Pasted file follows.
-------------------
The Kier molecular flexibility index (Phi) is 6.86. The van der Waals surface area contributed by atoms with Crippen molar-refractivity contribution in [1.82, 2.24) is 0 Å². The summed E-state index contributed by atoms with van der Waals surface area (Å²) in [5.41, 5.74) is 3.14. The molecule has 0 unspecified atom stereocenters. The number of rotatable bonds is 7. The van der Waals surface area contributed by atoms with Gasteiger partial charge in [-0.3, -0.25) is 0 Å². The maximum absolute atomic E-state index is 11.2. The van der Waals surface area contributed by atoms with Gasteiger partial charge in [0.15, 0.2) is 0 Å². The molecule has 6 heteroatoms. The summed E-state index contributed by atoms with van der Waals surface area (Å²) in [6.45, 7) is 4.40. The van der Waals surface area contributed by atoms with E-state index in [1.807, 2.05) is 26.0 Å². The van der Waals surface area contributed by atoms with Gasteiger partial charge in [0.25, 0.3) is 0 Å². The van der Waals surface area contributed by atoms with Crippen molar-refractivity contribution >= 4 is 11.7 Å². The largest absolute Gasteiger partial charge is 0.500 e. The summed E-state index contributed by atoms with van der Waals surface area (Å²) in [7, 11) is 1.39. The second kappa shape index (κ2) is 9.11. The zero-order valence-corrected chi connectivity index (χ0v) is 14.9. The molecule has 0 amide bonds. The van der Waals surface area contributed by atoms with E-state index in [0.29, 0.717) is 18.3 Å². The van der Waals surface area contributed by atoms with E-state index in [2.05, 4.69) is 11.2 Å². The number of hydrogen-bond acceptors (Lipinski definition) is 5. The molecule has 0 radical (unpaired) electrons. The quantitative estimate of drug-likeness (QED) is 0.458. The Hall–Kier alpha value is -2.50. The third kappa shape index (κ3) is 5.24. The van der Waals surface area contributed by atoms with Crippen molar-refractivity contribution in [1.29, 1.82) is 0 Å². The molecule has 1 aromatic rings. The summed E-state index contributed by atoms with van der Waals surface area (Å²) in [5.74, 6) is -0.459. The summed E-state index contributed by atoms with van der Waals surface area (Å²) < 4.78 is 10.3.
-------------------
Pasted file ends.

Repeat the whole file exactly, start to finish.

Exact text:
The Kier molecular flexibility index (Phi) is 6.86. The van der Waals surface area contributed by atoms with Crippen molar-refractivity contribution in [1.82, 2.24) is 0 Å². The summed E-state index contributed by atoms with van der Waals surface area (Å²) in [5.41, 5.74) is 3.14. The molecule has 0 unspecified atom stereocenters. The number of rotatable bonds is 7. The van der Waals surface area contributed by atoms with Gasteiger partial charge in [-0.3, -0.25) is 0 Å². The maximum absolute atomic E-state index is 11.2. The van der Waals surface area contributed by atoms with Gasteiger partial charge in [0.15, 0.2) is 0 Å². The molecule has 6 heteroatoms. The summed E-state index contributed by atoms with van der Waals surface area (Å²) in [6.45, 7) is 4.40. The van der Waals surface area contributed by atoms with E-state index in [1.807, 2.05) is 26.0 Å². The van der Waals surface area contributed by atoms with Gasteiger partial charge in [0.25, 0.3) is 0 Å². The van der Waals surface area contributed by atoms with Crippen molar-refractivity contribution >= 4 is 11.7 Å². The largest absolute Gasteiger partial charge is 0.500 e. The summed E-state index contributed by atoms with van der Waals surface area (Å²) in [7, 11) is 1.39. The second kappa shape index (κ2) is 9.11. The zero-order valence-corrected chi connectivity index (χ0v) is 14.9. The molecule has 0 amide bonds. The van der Waals surface area contributed by atoms with E-state index in [0.29, 0.717) is 18.3 Å². The van der Waals surface area contributed by atoms with E-state index in [2.05, 4.69) is 11.2 Å². The number of hydrogen-bond acceptors (Lipinski definition) is 5. The molecule has 0 radical (unpaired) electrons. The quantitative estimate of drug-likeness (QED) is 0.458. The Hall–Kier alpha value is -2.50. The third kappa shape index (κ3) is 5.24. The van der Waals surface area contributed by atoms with Crippen molar-refractivity contribution in [1.29, 1.82) is 0 Å². The molecule has 1 aromatic rings. The summed E-state index contributed by atoms with van der Waals surface area (Å²) in [5.74, 6) is -0.459. The summed E-state index contributed by atoms with van der Waals surface area (Å²) < 4.78 is 10.3.